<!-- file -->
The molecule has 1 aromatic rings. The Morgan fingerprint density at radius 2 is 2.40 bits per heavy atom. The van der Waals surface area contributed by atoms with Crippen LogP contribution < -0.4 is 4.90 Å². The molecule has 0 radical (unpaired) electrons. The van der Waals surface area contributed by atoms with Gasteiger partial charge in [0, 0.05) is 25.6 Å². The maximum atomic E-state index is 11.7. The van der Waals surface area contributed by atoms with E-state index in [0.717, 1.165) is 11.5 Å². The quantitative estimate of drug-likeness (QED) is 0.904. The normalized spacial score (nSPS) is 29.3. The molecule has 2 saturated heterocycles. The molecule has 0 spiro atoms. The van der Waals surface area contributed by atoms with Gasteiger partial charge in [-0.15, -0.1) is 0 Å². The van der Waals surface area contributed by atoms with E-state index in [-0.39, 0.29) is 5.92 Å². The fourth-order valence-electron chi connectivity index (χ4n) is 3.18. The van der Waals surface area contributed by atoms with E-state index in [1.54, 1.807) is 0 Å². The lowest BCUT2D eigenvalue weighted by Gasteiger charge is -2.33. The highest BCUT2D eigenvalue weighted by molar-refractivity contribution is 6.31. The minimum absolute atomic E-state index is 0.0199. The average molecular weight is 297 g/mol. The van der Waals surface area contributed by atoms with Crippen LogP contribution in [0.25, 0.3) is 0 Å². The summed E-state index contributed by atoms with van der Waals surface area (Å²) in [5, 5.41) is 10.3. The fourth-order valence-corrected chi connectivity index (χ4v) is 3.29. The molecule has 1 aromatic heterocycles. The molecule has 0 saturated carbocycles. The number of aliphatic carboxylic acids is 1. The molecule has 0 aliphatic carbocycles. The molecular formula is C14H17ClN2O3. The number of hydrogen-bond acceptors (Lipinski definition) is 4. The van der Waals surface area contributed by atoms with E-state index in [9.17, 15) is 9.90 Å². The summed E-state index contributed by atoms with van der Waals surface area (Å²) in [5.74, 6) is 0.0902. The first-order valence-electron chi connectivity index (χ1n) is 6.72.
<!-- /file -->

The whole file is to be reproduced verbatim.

The molecule has 1 aromatic rings. The Morgan fingerprint density at radius 2 is 2.40 bits per heavy atom. The van der Waals surface area contributed by atoms with Crippen LogP contribution < -0.4 is 4.90 Å². The molecule has 0 radical (unpaired) electrons. The van der Waals surface area contributed by atoms with Gasteiger partial charge in [0, 0.05) is 25.6 Å². The maximum atomic E-state index is 11.7. The van der Waals surface area contributed by atoms with E-state index in [0.717, 1.165) is 11.5 Å². The quantitative estimate of drug-likeness (QED) is 0.904. The normalized spacial score (nSPS) is 29.3. The molecule has 2 saturated heterocycles. The molecule has 0 spiro atoms. The van der Waals surface area contributed by atoms with Gasteiger partial charge in [-0.15, -0.1) is 0 Å². The van der Waals surface area contributed by atoms with E-state index in [-0.39, 0.29) is 5.92 Å². The fourth-order valence-electron chi connectivity index (χ4n) is 3.18. The van der Waals surface area contributed by atoms with E-state index in [1.54, 1.807) is 0 Å². The lowest BCUT2D eigenvalue weighted by Gasteiger charge is -2.33. The highest BCUT2D eigenvalue weighted by molar-refractivity contribution is 6.31. The minimum absolute atomic E-state index is 0.0199. The average molecular weight is 297 g/mol. The van der Waals surface area contributed by atoms with Crippen LogP contribution in [0.25, 0.3) is 0 Å². The summed E-state index contributed by atoms with van der Waals surface area (Å²) in [5, 5.41) is 10.3. The fourth-order valence-corrected chi connectivity index (χ4v) is 3.29. The molecule has 1 aromatic heterocycles. The molecule has 0 saturated carbocycles. The number of aliphatic carboxylic acids is 1. The molecule has 0 aliphatic carbocycles. The molecular formula is C14H17ClN2O3. The number of hydrogen-bond acceptors (Lipinski definition) is 4. The van der Waals surface area contributed by atoms with E-state index in [9.17, 15) is 9.90 Å². The summed E-state index contributed by atoms with van der Waals surface area (Å²) in [5.74, 6) is 0.0902. The first-order valence-electron chi connectivity index (χ1n) is 6.72.